New ruling: Steelers' Terry Long killed self by drinking antifreeze
PITTSBURGH (AP) -- Former Pittsburgh Steelers lineman Terry Long committed suicide by drinking antifreeze, a revised death certificate shows, and his death was not a direct result of football-related head injuries as previously ruled.
The Allegheny County coroner ruled in September that Long, 45, had died of meningitis. The condition, a swelling of the lining of Long's brain, was caused by football-related "chronic traumatic encephalopathy," also known as "punch-drunk syndrome," said the coroner at the time, Dr. Cyril Wecht.
But a revised death certificate, which Wecht's office never publicly announced, was filed Oct. 19, listing the manner of Long's death as suicide from drinking antifreeze. The ruling was changed when outside laboratory tests on Long's tissue and urine showed they contained ethylene glycol, the active ingredient in antifreeze, county officials said.
The finding was first reported by Pittsburgh Post-Gazette on Thursday. The Allegheny County Medical Examiner's Office, which was created to take over the coroner's duties earlier this month, confirmed the ruling to The Associated Press on Thursday.
Long died in a hospital about five hours after he was found unresponsive in his suburban Pittsburgh home on June 7.
The cause of death is still listed as swelling of the brain and the brain lining, but drinking the antifreeze is now listed as the primary reason for the fatal brain injuries.
The original findings reinvigorated the debate over the dangers football players -- particularly linemen -- face from repetitive head injuries.
Dr. Bennet Omalu, a neurologist who worked on Long's autopsy and is still with the medical examiner's office, maintains that football-related injuries contributed to Long's death.
"People with chronic encephalopathy suffer from depression," Omalu told the newspaper. "The major depressive disorder may manifest as suicide attempts. Terry Long committed suicide due to the chronic traumatic encephalopathy due to his long-term play."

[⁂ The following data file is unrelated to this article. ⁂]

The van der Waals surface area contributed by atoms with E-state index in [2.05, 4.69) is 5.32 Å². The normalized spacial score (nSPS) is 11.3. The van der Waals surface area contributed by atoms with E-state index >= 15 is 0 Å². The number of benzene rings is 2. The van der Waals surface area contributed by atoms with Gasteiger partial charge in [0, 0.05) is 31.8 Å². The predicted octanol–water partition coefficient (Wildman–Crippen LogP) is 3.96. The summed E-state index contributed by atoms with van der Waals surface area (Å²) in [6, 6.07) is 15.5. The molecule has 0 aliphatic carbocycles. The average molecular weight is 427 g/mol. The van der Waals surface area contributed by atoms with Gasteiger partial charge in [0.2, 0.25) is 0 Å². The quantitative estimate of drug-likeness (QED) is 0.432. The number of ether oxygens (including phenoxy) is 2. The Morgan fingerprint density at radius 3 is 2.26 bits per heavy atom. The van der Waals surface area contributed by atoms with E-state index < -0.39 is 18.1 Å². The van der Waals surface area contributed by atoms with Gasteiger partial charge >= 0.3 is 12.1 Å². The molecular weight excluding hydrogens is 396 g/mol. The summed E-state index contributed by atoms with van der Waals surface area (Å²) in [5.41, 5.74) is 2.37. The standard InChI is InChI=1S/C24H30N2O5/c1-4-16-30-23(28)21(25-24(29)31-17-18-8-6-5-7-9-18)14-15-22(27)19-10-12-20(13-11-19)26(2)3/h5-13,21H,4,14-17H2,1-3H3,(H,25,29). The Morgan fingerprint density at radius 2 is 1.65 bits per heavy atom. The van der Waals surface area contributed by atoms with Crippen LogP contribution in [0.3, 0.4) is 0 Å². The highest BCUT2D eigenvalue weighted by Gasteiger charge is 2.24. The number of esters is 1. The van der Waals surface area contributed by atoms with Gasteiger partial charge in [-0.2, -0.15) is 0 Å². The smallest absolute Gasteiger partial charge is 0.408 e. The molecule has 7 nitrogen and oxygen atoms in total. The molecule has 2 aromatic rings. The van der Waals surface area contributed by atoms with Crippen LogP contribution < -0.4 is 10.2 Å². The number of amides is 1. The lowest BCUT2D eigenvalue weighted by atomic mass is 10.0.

Steelers team physician Dr. Joseph Maroon, a neurosurgeon and nationally recognized expert on concussions, disagrees with Omalu.
"I think it's fallacious reasoning, and I don't think it's plausible at all," Maroon said. "To go back and say that he was depressed from playing in the NFL and that led to his death 14 years later, I think is purely speculative."
Long started at right guard for the Steelers from 1984 until 1991, when he attempted suicide with rat poison after he was suspended for violating the NFL's steroid policy. Long later rejoined the team although he was not re-signed after one season.
In March, Long was indicted by a federal grand jury on charges he fraudulently obtained loans for a chicken-processing plant which prosecutors allege he burned to the ground for the insurance money. At the time he died, Long's neighbor said he was separated from his second wife and was depressed about that as well as the federal charges he faced.
That is definitely not the way to kill yourself. That had to be very painful.